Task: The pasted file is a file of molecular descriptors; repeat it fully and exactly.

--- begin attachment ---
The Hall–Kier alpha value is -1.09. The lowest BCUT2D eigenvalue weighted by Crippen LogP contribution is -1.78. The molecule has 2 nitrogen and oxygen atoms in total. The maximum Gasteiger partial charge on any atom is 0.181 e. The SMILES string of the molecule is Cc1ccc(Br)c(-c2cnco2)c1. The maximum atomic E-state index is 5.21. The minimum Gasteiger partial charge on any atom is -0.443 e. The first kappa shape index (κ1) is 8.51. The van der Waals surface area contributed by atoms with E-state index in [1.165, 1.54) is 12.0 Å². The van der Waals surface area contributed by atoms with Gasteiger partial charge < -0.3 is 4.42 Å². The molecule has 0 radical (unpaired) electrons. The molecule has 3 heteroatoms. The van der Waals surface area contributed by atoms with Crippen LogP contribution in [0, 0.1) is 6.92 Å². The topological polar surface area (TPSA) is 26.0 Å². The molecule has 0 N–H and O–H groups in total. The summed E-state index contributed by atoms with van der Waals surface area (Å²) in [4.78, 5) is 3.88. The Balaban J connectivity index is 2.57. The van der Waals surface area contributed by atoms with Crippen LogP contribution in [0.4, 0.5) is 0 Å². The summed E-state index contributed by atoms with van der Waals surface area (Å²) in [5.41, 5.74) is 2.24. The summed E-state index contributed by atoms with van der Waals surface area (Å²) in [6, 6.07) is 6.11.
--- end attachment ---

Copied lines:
The Hall–Kier alpha value is -1.09. The lowest BCUT2D eigenvalue weighted by Crippen LogP contribution is -1.78. The molecule has 2 nitrogen and oxygen atoms in total. The maximum Gasteiger partial charge on any atom is 0.181 e. The SMILES string of the molecule is Cc1ccc(Br)c(-c2cnco2)c1. The maximum atomic E-state index is 5.21. The minimum Gasteiger partial charge on any atom is -0.443 e. The first kappa shape index (κ1) is 8.51. The van der Waals surface area contributed by atoms with E-state index in [1.165, 1.54) is 12.0 Å². The van der Waals surface area contributed by atoms with Gasteiger partial charge < -0.3 is 4.42 Å². The molecule has 0 radical (unpaired) electrons. The molecule has 3 heteroatoms. The van der Waals surface area contributed by atoms with Crippen LogP contribution in [0, 0.1) is 6.92 Å². The topological polar surface area (TPSA) is 26.0 Å². The molecule has 0 N–H and O–H groups in total. The summed E-state index contributed by atoms with van der Waals surface area (Å²) in [4.78, 5) is 3.88. The Balaban J connectivity index is 2.57. The van der Waals surface area contributed by atoms with Crippen LogP contribution in [0.4, 0.5) is 0 Å². The summed E-state index contributed by atoms with van der Waals surface area (Å²) in [5.41, 5.74) is 2.24. The summed E-state index contributed by atoms with van der Waals surface area (Å²) in [6, 6.07) is 6.11.